What is Rosacea?
These lectures are not meant to replace your physician and are simply provided as a free educational service to all our visitors. If you feel that you have a skin problem, please see your doctor.
Rosacea is a chronic disorder of the face in middle-aged and older persons. It is characterized by a vascular component (erythema or redness and telangiectasia or tiny superficial blood vessels) with or without an acneiform eruption (seen as red pimples or pus pimples). Occasionally, it may be associated with rhinophymna (W.C Field's nose) which is overgrowth of oil producing glands of the skin. It is more common in women and individuals of celtic background.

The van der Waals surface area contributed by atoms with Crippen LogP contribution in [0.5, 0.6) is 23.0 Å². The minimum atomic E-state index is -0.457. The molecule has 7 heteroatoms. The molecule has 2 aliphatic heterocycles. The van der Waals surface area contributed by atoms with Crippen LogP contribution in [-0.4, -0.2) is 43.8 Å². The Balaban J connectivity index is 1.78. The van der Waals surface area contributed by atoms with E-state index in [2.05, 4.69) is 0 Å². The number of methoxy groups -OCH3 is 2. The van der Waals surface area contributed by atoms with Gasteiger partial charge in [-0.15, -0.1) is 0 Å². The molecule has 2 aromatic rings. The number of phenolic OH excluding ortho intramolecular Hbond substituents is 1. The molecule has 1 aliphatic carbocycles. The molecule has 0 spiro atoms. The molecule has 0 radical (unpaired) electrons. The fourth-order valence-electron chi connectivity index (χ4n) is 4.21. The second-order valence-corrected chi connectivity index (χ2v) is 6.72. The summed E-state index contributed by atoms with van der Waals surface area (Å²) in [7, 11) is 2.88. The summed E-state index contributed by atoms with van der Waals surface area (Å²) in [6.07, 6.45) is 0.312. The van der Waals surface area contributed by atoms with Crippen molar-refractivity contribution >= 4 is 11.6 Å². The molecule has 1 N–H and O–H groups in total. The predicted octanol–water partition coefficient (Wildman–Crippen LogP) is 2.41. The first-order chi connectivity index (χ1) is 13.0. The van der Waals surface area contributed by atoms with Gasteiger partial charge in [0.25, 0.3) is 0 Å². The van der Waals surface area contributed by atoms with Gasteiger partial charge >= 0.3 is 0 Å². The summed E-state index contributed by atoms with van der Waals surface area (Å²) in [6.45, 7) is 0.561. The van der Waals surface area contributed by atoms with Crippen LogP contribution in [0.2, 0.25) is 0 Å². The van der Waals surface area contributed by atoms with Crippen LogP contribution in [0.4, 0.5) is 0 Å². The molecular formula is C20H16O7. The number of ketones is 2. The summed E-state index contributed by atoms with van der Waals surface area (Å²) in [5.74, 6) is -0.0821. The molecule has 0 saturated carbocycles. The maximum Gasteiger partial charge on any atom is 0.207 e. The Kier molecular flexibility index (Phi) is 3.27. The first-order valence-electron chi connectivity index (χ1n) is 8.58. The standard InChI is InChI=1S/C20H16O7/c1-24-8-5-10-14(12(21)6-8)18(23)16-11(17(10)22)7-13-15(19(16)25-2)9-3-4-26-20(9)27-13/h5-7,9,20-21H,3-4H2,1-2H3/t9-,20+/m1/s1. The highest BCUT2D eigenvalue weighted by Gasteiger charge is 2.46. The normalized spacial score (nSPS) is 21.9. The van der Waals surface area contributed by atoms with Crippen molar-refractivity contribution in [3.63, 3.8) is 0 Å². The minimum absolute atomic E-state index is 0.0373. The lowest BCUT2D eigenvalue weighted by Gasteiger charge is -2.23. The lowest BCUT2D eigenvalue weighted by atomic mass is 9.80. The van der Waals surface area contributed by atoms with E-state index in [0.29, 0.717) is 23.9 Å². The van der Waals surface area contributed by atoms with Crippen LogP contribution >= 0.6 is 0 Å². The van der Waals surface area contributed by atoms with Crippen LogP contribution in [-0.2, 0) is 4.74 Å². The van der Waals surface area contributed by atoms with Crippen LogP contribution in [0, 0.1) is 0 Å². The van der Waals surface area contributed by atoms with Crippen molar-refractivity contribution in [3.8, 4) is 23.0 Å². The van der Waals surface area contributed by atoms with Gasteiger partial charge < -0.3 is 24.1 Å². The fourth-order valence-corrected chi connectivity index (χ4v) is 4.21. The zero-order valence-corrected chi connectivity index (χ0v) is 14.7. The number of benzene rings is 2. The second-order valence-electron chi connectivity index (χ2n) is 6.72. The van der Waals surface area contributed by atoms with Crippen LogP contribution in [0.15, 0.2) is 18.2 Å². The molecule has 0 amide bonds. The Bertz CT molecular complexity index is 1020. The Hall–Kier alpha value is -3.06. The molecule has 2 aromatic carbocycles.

Rosacea may be associated with eye findings such as blepharitis (inflammation of eyelids/lashes), or conjuctivitis (inflammation of conjunctiva) manifest as red eyes. There is no definite known cause of Rosacea. The disease may slowly increase in extent and spontaneous remission is uncommon.
Treatment includes avoidance of known precipitants of flares of disease activity such as hot liquids, highly seasoned foods, caffeine and alcoholic beverages. Additionally, oral tetracyclines have been shown to improve the condition, particularly the acneiform component. Lastly, effective topical medicines include metronidazole, clindamycin, and sulfur containing creams which are used frequently.
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